Wild Target
UK, 2010
Genre: Action, Comedy
98 minutes

Bill Nighy stars as a stuffy assassin who becomes won over by his intended target, a pretty con artist wanted dead for stealing from a rich art collector.

Definitely a candidate for the most overlooked film this season, Wild Target is a quirky and charming piece on love and murder from across the pond. The very subdued British sense of humor makes the entire movie, understated and drier than a day in the desert. It keeps pace with a great contemporary soundtrack, adding an upbeat and colorful tone to what might otherwise be dramatic circumstances. The editing is sharp and the photography makes great use of the London streets. There are a couple questionable camera moments, but they arenít terribly significant and pass by quickly. As a whole, the film is wrapped together very well with solid production values in every aspect.

The script is enjoyably awkward, and the actors really milk those uncomfortable moments of silence for all theyíre worth. Nighy completely steals the show as his character struggles to reign in the two much younger co-stars, but Emily Blunt and Rupert Grint deliver solid performances as well. Everyone is suitably eccentric in their own ways, but they all manage to demonstrate depth of emotion. There are moments that feel melodramatic compared to the rest of the movie, but it hardly distracts from the greater picture. On the other hand, similar to Bruce Willisí RED released earlier this year, the romance between the young Blunt and much older Nighy is a little difficult to swallow, especially when they allude to Nighy being able to pass as her father. The original French version Cible Emouvante used a love interest much closer in age to the lead character, which begs the question of why the adaptation chose to revise that aspect of the story. Still, that issue aside, this version is still very enjoyable for its smart writing and fantastic performance by the cast.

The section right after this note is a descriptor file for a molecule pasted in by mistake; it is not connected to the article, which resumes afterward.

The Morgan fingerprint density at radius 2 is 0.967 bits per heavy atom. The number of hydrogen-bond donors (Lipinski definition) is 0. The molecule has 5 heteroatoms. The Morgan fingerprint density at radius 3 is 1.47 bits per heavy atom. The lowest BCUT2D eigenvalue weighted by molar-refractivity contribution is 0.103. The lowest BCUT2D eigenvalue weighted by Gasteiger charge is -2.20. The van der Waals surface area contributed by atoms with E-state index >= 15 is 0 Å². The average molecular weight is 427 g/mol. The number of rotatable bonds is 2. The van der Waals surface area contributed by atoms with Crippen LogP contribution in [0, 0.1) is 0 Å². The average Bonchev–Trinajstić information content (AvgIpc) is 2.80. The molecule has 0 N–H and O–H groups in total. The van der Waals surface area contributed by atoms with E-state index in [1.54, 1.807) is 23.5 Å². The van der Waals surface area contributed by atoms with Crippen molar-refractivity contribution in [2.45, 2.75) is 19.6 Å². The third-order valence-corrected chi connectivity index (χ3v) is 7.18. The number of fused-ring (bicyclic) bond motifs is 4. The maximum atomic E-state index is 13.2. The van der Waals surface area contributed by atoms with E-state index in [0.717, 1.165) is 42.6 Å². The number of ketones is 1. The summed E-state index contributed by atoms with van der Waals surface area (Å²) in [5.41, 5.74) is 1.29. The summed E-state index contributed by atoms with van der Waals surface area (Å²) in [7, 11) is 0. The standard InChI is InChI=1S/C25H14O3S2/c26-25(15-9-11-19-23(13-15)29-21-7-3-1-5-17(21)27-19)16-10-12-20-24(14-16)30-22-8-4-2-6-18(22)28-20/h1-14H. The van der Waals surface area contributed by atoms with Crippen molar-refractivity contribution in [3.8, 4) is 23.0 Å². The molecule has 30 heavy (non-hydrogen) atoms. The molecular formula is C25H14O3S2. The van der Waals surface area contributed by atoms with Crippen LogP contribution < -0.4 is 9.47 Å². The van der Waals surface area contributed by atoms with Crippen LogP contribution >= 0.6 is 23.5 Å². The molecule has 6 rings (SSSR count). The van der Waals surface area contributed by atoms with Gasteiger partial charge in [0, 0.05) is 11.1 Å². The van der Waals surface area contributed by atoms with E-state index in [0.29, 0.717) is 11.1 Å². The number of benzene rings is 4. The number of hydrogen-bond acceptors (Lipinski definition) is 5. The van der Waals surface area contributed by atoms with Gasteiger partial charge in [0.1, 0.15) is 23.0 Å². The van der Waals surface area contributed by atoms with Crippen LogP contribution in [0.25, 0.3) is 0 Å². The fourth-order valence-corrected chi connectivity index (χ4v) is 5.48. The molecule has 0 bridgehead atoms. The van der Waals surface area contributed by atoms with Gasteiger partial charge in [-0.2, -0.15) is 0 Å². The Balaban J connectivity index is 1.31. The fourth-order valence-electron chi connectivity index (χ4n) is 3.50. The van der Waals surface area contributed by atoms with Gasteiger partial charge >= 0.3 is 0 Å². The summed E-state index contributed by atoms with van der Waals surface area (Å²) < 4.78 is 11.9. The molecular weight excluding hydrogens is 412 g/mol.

As far as action films go, director Jonathan Lynn didnít really go all out for this project. Most of the excitement comes in with a couple of good car chases and small shoot outs. Donít expect the American blockbuster style of guns blazing and bullets flying all over the screen; it seems like Lynn wasnít interested in breaking the bank for an adrenaline-pumping climactic fight scene. However, like the rest of the movie, even while the action was understated, the energy level manages to impress. Fans of American action flics will definitely not be interested in the style of cinema Wild Target presents, but thatís completely understandable. Conversely, if you enjoy the dry style of British humor, this is definitely the movie for you.

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